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'Uphillers' At Western Resorts Grow In Popularity, Rules, Regulations

A-Basin upholdersOn any given day at winter resorts in the West, dozens of people on skis, snowshoes or foot can be seen heading out of the base area to get in a run within resort boundaries without riding the lift.

Ski industry experts say the growth in sales of free-heeled bindings, climbing skins and trax are among the industry’s fastest – right along with its compatriot, backcountry skiing gear. It’s grown so quickly that the U.S. Forest Service, on whose land most ski resorts reside, have released rules permitting resorts to charge for uphill access.

“Uphilling is relatively new so there is a curiosity component that draws people to try it,” Colorado Ski Country USA’s Jenn Rudolph told SnoCountry.com. “It’s also a fantastic workout that allows people to be outside and enjoy our public lands and beautiful Rocky Mountain scenery.”

Most Western resorts only allow the activity before or after regular hours, but some permit climbing during the day but restrict it to certain areas. Most require a pass but don’t charge for it, and some let you go right through the night – with a headlamp, of course.

Here’s a sampling of how some Western resorts handle uphill skiing:

Brighton. Day or night, uphillers can hike on specific routes but must stay to the side of groomed trails on the Utah mountain. The resort has a three-color system that regulates what’s open for climbing. There’s no charge but visitors must check with ski patrol for any closures.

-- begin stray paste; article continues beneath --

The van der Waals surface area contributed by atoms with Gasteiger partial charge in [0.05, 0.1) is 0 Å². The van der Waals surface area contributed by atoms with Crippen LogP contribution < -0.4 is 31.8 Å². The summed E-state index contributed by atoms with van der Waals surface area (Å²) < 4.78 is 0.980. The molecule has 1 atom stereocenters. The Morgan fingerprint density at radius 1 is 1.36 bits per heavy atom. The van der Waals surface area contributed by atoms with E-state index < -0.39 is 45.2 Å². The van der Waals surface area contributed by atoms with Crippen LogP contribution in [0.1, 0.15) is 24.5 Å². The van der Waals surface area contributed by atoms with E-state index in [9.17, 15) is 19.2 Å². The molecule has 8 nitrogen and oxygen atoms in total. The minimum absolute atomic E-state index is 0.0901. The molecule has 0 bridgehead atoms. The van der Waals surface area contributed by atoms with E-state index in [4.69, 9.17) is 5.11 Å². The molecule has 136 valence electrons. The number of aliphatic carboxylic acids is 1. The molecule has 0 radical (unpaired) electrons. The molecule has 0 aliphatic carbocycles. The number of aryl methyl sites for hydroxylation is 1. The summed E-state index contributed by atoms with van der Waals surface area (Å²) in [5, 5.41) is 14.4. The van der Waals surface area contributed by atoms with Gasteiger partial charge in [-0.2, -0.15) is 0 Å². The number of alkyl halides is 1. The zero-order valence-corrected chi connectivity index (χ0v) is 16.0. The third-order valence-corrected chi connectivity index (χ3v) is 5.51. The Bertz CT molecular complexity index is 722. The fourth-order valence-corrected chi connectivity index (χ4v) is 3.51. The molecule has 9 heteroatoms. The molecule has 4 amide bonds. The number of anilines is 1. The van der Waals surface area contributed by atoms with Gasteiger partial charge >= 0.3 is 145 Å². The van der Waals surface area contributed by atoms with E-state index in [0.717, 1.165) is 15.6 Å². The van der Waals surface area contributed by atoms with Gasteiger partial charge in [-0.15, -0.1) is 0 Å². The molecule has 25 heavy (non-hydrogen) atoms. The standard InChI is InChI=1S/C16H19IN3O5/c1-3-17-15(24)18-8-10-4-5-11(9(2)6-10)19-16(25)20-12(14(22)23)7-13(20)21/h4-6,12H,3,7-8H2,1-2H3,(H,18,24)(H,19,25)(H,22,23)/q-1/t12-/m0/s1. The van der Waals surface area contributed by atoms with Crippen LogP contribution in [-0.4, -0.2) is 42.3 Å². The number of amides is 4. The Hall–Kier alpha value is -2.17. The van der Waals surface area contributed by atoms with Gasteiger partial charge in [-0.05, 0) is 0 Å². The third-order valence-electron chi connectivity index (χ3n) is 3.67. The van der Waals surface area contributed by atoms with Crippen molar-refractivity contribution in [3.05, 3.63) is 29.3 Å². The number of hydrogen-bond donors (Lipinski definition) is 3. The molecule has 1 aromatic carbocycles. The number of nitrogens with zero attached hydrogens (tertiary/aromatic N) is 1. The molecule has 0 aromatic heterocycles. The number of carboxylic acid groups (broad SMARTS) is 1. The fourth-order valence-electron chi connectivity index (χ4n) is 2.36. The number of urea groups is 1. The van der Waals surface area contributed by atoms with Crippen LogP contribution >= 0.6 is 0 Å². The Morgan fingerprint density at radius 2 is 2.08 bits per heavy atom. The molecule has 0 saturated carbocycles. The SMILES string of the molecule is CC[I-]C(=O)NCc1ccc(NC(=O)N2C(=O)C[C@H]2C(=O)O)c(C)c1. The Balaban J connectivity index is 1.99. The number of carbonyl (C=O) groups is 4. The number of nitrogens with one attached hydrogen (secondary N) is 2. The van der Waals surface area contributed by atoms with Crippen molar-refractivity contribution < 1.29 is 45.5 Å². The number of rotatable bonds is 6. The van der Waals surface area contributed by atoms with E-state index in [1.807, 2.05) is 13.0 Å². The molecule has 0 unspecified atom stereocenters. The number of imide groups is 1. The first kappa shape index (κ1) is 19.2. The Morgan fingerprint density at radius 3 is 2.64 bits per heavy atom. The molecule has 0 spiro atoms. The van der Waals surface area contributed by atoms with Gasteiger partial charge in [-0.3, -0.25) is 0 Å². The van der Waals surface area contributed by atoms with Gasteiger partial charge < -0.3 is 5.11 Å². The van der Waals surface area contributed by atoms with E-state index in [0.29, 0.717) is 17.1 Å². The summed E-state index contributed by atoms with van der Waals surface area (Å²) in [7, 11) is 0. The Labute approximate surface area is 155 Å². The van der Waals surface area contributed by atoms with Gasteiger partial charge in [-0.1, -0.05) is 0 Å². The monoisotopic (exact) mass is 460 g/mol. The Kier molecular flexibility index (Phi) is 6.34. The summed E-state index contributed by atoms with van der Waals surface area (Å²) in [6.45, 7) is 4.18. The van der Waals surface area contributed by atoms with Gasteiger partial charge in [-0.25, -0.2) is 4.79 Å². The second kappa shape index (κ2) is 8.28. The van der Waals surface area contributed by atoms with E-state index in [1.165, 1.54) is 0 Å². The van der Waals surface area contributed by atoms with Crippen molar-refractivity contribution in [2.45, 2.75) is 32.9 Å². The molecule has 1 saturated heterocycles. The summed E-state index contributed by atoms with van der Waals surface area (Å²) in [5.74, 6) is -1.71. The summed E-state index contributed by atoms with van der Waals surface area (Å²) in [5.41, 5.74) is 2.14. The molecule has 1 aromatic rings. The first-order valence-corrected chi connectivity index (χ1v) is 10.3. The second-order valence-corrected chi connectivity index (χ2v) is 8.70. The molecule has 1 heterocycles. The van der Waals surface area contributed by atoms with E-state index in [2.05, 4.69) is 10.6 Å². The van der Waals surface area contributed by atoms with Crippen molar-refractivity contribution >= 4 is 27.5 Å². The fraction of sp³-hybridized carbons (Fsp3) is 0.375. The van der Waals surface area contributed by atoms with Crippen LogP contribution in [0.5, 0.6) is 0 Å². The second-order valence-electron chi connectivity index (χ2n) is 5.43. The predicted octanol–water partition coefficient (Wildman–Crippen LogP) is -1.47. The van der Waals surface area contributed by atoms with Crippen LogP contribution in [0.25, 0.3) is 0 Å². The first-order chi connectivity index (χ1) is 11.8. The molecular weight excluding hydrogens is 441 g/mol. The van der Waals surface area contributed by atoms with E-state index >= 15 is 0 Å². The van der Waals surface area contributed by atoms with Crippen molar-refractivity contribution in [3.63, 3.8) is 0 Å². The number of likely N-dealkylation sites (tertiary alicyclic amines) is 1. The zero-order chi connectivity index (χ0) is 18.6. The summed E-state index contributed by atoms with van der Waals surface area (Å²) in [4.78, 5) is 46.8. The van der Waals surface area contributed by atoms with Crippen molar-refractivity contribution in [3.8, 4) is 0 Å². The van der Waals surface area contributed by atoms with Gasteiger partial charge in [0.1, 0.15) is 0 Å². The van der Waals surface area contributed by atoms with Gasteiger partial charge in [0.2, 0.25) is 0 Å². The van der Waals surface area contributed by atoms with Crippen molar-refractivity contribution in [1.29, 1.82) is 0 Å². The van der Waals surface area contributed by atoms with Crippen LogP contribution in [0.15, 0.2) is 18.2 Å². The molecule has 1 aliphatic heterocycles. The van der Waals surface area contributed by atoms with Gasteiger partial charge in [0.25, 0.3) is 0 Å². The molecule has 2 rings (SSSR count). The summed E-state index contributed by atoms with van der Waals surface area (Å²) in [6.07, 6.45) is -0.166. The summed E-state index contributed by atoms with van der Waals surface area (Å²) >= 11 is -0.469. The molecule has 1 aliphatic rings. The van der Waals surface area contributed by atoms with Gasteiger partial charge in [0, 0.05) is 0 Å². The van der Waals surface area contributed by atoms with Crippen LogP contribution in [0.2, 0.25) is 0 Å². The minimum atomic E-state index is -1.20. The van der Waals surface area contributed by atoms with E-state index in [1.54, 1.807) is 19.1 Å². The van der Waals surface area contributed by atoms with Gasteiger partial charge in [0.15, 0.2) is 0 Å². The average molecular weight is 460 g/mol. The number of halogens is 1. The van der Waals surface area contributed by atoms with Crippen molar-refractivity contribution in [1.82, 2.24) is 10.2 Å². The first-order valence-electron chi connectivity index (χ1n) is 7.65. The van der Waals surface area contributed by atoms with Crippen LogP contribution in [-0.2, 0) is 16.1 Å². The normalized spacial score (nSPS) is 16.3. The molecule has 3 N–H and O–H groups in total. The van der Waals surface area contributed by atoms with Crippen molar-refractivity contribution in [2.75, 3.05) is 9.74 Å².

Sun Valley. No charge at the Idaho resort, but skinners, snowshoers, trax-ers or foot hikers must be heading downhill by 9 a.m., when the lifts open. They can head back up after lifts close at 4 p.m.

Sugar Bowl.The California resort designates trailheads where uphillers can start their hike. Climbing is permitted during operating hours but restricted to the edges of certain runs. An uphill travel pass, available Judah Lodge or the base area ticket window, is required. Non-season pass holders pay $25 a day or $150 a season.

Arapahoe Basin. After getting free uphill access pass at any ticket window, a hiker can hit the slopes at any time during day or night. While lifts are running, uphill-ers restricted to side of High Noon run and only up to mid-mountain Black Mountain Lodge.

Click here for a listing of resorts’ uphill policies,or check resort website.

Photos: Top -- Uphill skiing is becoming popular at resorts like A-Basin (A-Basin/Facebook); Below: A hike up A-Basin at twilight ought to make you ready for supper (A-Basin/Facebook)

A-Basin uphill twilight



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